Ah, Wilderness/ Them's Fightin' Words | Media | Chicago Reader

Ah, Wilderness/ Them's Fightin' Words 

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By Michael Miner

When Debra Shore was writing for Outside magazine she did a piece on crime in the national parks and forests and other federally managed lands. There's a lot of it--drug smuggling, body dumping, automatic-weapons drilling.

Having got to know these federal lands, she wrote another story for Outside on the questions visitors to them ask. "I found these wonderfully illuminating," she tells me. "One of my favorites was, 'Why were all the old Civil War battles fought in national parks?'"

In national parks and--if some of our boldest dreamers were to get their way--in gleaming theme parks as well. Shore hopes not. At the time she was writing those stories, she says, "there was a kind of discussion in the universities about a national literary canon. It struck me that in some key ways our national park system--which includes not only natural areas such as Yellowstone and Yosemite but cultural and historic sites--constituted a canon, our national identity. Similarly, I've come to view some of the remnant natural communities in our region as a key part of figuring out who we are. They're part of our identity in terms of natural heritage and cultural heritage.

"Illinois was called the 'Prairie State,' and we have so little of the native prairies and open woods left, especially in this region," she continues. "We should revere them, instead of fearing our prairies, or our wetlands, or our marshes. This is part of our history, and it's a living history, a still evolving history. We read and we listen to music, but we also go out into nature. We are a part of nature."

Shore holds exactly the job you'd wish for a woman with these notions. She's editor of Chicago Wilderness, a new quarterly magazine published by the alliance that's formally the Chicago Region Biodiversity Council but prefers to call itself Chicago Wilderness too. Primarily, "Chicago wilderness" is a place, "an archipelago of 200,000 acres of protected natural lands stretching from Chiwaukee Prairie in Wisconsin, through the six counties of northeastern Illinois and Goose Lake Prairie southwest of Joliet, to the dunes of northwestern Indiana," as Shore wrote in the note introducing her first issue.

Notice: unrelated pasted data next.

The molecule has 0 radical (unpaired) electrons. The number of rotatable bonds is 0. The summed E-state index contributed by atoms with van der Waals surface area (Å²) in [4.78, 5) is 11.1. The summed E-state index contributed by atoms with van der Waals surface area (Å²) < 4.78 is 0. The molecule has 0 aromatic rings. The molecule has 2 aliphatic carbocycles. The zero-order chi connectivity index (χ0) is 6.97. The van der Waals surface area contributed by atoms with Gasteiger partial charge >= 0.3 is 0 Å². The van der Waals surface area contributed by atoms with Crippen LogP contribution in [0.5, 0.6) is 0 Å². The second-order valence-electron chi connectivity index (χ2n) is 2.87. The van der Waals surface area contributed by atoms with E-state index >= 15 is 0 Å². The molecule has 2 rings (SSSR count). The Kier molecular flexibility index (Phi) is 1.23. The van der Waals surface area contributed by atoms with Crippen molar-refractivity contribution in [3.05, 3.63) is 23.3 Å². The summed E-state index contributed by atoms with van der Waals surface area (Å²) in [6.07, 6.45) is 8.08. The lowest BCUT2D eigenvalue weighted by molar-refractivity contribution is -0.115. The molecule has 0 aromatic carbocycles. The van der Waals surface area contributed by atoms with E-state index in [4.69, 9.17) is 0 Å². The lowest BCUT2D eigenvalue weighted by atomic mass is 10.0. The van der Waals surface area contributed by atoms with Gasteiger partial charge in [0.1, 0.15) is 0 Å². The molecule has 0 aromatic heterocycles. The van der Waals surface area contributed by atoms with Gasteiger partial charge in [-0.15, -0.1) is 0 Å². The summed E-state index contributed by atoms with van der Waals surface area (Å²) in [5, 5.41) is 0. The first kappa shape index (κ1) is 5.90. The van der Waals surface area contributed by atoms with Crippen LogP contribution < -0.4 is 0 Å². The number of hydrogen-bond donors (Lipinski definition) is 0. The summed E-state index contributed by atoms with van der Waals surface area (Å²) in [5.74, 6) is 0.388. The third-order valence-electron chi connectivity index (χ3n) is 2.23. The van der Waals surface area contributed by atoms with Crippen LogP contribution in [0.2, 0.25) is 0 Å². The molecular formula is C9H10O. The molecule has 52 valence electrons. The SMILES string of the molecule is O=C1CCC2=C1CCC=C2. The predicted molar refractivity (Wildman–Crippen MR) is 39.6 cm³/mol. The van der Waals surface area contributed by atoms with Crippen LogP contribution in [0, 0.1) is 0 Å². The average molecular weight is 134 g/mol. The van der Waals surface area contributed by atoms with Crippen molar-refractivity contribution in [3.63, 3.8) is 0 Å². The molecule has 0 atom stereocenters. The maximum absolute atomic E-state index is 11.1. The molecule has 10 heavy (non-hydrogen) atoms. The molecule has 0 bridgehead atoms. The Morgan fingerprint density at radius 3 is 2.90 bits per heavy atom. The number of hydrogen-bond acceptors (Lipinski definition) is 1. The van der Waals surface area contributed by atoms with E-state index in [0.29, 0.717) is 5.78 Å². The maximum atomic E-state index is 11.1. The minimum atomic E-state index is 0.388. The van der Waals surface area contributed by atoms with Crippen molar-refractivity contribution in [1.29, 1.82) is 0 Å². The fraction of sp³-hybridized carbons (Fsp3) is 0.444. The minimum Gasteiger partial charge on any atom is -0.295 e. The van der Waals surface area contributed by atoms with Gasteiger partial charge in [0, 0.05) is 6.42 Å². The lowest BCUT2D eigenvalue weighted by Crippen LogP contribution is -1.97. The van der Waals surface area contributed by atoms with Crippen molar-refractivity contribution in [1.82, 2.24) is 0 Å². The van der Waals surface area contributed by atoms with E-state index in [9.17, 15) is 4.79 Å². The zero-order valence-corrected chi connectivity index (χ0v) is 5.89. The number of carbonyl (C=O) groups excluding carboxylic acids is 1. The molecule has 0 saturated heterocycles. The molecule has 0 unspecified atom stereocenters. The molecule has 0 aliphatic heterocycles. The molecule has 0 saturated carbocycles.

Chicago Wilderness, the council, was formed about a year and a half ago by 34 public and private institutions wishing to act in concert to protect and restore the region's natural environment. Major players include the Field Museum, the Chicago Botanic Garden, the Brookfield Zoo, and the Forest Preserve District of Du Page County, whose representatives compose the magazine's executive committee. Also in the ranks are the Sierra Club, the Nature Conservancy, the Chicago Park District, the Shedd Aquarium, the Army Corps of Engineers--and this past Monday the Argonne National Laboratory in Batavia and the Shirley Heinze Environmental Fund of Michigan City joined, raising the number of members to 56. Will so many comrades find a way to stay united behind more than the broadest principles of conservation and education? We'll see.

The council has already given us Shore's magazine. The first issue is slick, colorful, informative, and free of advertising (though no sacred vow has been taken to shun it). Laurel Ross, the Nature Conservancy's liaison with Chicago Wilderness, told me she'd shown the issue to someone she hoped would subscribe. "It's soothing," he said. "Soothing" isn't necessarily what a magazine most wants to be, though in this case it aptly describes the elegant photography. "I have a feeling this was a person who was saying it in a positive way," Ross insisted, "because he has a pretty stressful life. He was complimenting it. We want it to be stimulating. We want it to be provocative, interesting, exciting. I don't know if soothing and the other things are mutually exclusive."

If you want to decide for yourself you'll probably have to wait until February. The first issue of Chicago Wilderness was distributed only within the member organizations, but the second will have a price on it, at least $3, and will be sold publicly, if just at member institutions. (Subscriptions can be ordered from PO Box 268, Downers Grove 60515-0268.)

A recent issue of Outside carried a long account of "the most dangerous national forest in America," Los Angeles's Angeles National Forest, where "two or three dozen...corpses turn up each year." A local version of the tale's not out of the question, but it's not exactly what we're about, says Shore, whose lead stories in issue one concerned the "rebirth of the oak woods" and a survey of endangered species. "In the Chicago wilderness, sure there's some wild and crazy activity that occurs. But one of the biggest threats to biodiversity has to do with years of benign neglect by management agencies and by the general public.